Monday, January 29, 2018 at 12:00pm to 1:00pm
Hedco Neurosciences Building (HNB), HNB 100 auditorium
3641 Watt Way, Los Angeles, CA 90089
Click here for more information on Dr. Karen Zito.
Cellular and Molecular Mechanisms of Synaptic Plasticity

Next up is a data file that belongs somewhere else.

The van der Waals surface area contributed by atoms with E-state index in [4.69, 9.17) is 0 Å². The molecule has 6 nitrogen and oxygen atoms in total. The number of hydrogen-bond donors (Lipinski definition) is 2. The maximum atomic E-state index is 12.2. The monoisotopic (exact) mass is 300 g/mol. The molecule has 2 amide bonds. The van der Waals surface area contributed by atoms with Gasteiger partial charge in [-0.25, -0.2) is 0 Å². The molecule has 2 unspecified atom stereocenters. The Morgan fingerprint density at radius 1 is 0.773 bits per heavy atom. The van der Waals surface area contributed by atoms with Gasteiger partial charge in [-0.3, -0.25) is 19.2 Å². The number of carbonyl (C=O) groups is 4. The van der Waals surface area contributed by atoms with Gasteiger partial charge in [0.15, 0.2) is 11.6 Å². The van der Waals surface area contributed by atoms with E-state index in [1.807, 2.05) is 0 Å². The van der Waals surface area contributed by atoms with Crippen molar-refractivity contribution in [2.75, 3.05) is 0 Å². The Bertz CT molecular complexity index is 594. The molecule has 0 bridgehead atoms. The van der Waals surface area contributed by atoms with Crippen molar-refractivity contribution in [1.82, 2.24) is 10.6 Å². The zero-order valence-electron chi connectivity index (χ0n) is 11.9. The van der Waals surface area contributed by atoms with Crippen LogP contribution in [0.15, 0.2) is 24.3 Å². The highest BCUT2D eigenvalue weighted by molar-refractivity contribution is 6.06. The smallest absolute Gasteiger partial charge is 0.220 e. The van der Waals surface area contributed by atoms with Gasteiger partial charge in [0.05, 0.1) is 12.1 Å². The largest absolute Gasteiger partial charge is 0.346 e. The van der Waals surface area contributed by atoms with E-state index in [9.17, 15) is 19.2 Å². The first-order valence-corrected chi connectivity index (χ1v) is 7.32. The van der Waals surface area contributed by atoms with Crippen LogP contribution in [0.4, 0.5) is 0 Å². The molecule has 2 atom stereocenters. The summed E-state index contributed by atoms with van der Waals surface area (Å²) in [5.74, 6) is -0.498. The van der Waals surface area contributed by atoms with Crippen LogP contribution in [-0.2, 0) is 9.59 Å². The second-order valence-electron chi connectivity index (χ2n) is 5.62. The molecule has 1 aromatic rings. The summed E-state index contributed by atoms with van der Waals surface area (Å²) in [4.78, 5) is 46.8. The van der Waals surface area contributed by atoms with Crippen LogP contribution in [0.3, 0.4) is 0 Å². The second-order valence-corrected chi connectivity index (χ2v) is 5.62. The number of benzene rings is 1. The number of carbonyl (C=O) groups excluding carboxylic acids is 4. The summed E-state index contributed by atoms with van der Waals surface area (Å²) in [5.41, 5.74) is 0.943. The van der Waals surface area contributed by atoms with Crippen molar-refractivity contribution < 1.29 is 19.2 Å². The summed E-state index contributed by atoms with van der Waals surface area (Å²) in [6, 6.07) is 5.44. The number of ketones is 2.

The goal of our research is to understand at the cellular and molecular level how synaptic connections form during development, how they are modified by sensory experience and altered in disease. Most of the excitatory synaptic connections in the cortex occur on dendritic spines, tiny protrusions that extend from the dendritic membrane. Dendritic spines are highly dynamic during development both in vitro and in vivo; periods of high motility coincide with synapse formation. Spine motility, driven by actin dynamics, is thought to allow the postsynaptic neuron to explore and sample presynaptic partners. In addition, alterations of spine dynamics and stability have been observed in response to sensory experience, leading to the hypothesis that these anatomical changes underlie the adaptive remodeling of cortical circuits. The identification and characterization of the molecules and mechanisms that control spine morphogenesis will be a crucial step toward understanding the formation and plasticity of cortical circuits. Our approach to this problem combines time-lapse imaging to observe nascent spine formation, and fluorescence recovery after photobleaching (FRAP) to measure protein dynamics, with molecular manipulations of synaptic proteins to decipher their roles in the growth of dendritic spines and synapses. In addition, we use physiological measurements in combination with two-photon uncaging of glutamate to examine the function of nascent synapses at the single synapse level.